Beaverton times. (Beaverton, Or.) 191?-19??, August 19, 1915, Image 3

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No Authentic Record Nil Ever Bmk
Made, but One Man Hare Set
Down How Ho Imagines Ho
Would Bo Affected. :
It It a curious tact that do man con
demned to death by process of law
hat left what might bo acoepted aa
an authentic account of hli thoughts
and acta during the closing bouri, W.
R. Rose writes in the Cleveland Plain
Dealer -
For the most part condemned man
are not Intellectual men. To put their
feelings into words and transcribe
them on paper would be a task for
which they couldjiave no liking and
little aptitude. They approach the
hour of death, we may believe. In a
dull and largely unemotional manner,
keeping their thoughts away from the
dreaded hour and getting such com
fort as they can out of the Immediate
moment. With 'men of higher grades
of intellect it would be different The
mind of the man of reason and imagi
nation would be beyond his control
To be alone with himself and his
thoughts" and his sense of absolute
helplessness would be maddening.
Robert Louis Stevenson could have
clothed these final hours in poetic Eng
lish; Poe could have given them a
ghastly, finish; O. Henry .would have
made them worldly and cynical.
If It were possible to put yourself
in thought in a condemned man's
place how would your mind regard
the situation T . " ;
This la the way one man says It
would affect him: .
"I roused up this morning with a
sudden start Something called me.
It battered at my ears.
"Two more days two more days!
"I wonder why T sleep, I wonder
why I eat! I'm ashamed of my body.
It Is a clod. It doesn't understand.
Once in a while, however, my stom
ach has that horrible, sinking sensa
tion and my body realizes for a mo
ment what my mind endures. Then It
goes back to Its old ways Its appe
tite, its demand for exercise, its call
for sleep.
"I am beginning to look upon my
self as something apart from my body.
Perhaps I am. Perhaps It is only my
body (hey will hang, while my spirit
but why should I speculate when 1
am so soon to know? '
"Ok' course I pray. That's the primal
Instinct. I cry out for longer life. I
beseech and 1 make promises a cow
ard's cry. Tet there's comfort in it. It
draws my mind from that one mad
dening thought -
"There's something else In which I
find a little comfort: I .am going on
a Journey that billions have under
taken. The millions who are alive are
only a small part of the host that has
peopled the earth. I am going over
to the great majority, and whatever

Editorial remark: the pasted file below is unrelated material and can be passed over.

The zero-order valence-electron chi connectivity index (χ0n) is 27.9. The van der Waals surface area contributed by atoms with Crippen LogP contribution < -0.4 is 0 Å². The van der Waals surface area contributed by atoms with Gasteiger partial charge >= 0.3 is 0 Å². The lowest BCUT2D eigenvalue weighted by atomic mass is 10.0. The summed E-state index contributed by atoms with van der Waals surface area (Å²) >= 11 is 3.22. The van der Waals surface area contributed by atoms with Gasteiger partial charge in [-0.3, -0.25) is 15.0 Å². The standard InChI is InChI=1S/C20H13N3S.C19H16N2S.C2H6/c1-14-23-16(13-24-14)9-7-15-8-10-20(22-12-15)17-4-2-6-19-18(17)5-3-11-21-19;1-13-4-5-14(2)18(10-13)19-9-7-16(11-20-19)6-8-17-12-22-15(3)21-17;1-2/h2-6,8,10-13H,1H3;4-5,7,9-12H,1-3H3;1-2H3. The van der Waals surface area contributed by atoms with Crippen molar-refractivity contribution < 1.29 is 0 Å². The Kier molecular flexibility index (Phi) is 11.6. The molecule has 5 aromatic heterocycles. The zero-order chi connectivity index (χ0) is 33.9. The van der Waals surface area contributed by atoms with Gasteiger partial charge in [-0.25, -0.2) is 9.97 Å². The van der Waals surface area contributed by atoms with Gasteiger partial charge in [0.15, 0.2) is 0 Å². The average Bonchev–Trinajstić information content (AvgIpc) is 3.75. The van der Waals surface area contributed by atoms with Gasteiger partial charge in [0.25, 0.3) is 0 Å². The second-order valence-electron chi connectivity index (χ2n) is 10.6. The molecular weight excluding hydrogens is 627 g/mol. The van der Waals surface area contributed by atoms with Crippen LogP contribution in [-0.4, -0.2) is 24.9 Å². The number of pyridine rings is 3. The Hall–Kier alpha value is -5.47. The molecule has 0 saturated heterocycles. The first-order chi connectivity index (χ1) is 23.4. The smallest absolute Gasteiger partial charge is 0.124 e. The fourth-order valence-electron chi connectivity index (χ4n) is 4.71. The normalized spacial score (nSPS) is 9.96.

my destination may be I shall have
company. There are near and dear
ones in that tide of outgoing souls.
Is there a shadowy shore where we
may meetT V. . -.
. "God, it is night again! .
"The guard has just looked in. The
death lamp in the corridor is burning.
A single thread of light comes through
the grating. Is it hope? i
"One more day. '
"I feel torpid. Is the thought of
death dulled? Have I exhausted its
terrors T
.hwuj nvuuv. i. uij VWf mill
shame me? Will it break mr pride?
"There will be no tomorrow. Some
how, the thought doesn't unnerve me.
Ho, no, I'm not going to break down!
"There are men In the corridor. I
Jiear their tramping feet, their hurried
-voices. Someone has called mr name!
My heart bumps my ribs. Hope is turn
tllng at the lock!
"I I am reprieved!" '
No Modern Dish Can Be Accounted
I Superior to the Squirrel Stew
of the Early Days. -
Toung squirrel, new. potatoes and
June peas, stewed together tn an Iron
pot, over a hickory wood Ore. At Har
ry Lauder aays, "Ye canna beat It."
In the early days it was a prime fa
vorite in Kentucky, and the pioneers
of Missouri brought a yearning tor it
with them when they came overland
from the Blue Grass state and settled
along the rivers and creeks in Mis
souri. . .
There were plenty of squirrels in
(th woods of Missouri tn those days,
and in the middle of June, when new
potatoes were about the also of wal
nuts, and early peas were big enough
ir the shell, the old man, or the big
gest boy of the family, would lift the
long-barreled squirrel rifle and powder
horn down from the pegs over the fire
place and go out after a "mess" of
young squirrels. At that time in June
they were just large enough to dress
. - A hunter who would shoot a squir
jrel anywhere except through the head
jwas accounted a mighty poor shot.
And it had to be shot in the head or
jnot at all, for a squirrel Is a wary ani
mal. As the hunter goes around one
Slde of the tree the squirrel goes
around the other way, keeping the tree
between him and the enemy, but oc
casionally he peeps out to see what
Is going on, and that is the hunter's
chance. . ...
Half a dozen squirrels Is enough for
a mess. While the head of the family
Is dressing them the womenfolk are
grubbing out a half peck of new pota
toes and rubbing off ths tender red
skins, and shelling a quart or two of
new aeasi Squirrel, potatoes and peas
are put into the pot together.
It must be an iron pot Any old
settler will tell you that there is a
flavor and a tang to "vittles" stewed
in an iron pot that modern pots and
pans never impart. The ingredients
must be allowed to simmer, not to boll
briskly, but stew gently over a slow
fire until the whole mass Is thorough
ly disintegrated. Then it Is ladled out
and eaten while piping hot. A chunk
of corn pone, dipped Into the Juicy
stew and munched with It, im
proves It.
Anyone who has eaten of this dish
will tell you that in all the range of
cookery there Is nothing quite so good.
The tender young squirrel meat has
fallen away from the bones, the new
potatoes have melted, the peas have
imparted to the whole a faint green
ish hue, and all have blended together
tn a savory mass redolent of Juno
buds and June blossoms.
- Extra Pay for Beauties.
"Every American boy and girl has
an Inalienable right to have a good
looking school teacher, and school
boards should be willing to pay $1$
a month more for comely Instructors
than for homely ones."
Dr. Henry S. Curtis, New York play
eipert, expressed that theory to west
ern Kansas school teachers at Fort
Hays Normal. .
Doctor Curtis believes that better
looking teachers mean better disci
pline and more effective teaching.
Doctor Curtis also believes that play
should be made compulsory just as
education is. In 12 generations most
Americans will be Insane unless play
Is taught, he says. : v . -;
Important Service.
"Cant you drive your own car?"
"Oh, yes; But I employ a chauffeur
so that my family or guests won't be
able to blame me when anything goes
wrong with the trip."
A Fowl Affair. '
"Jack took a cocktail first of all."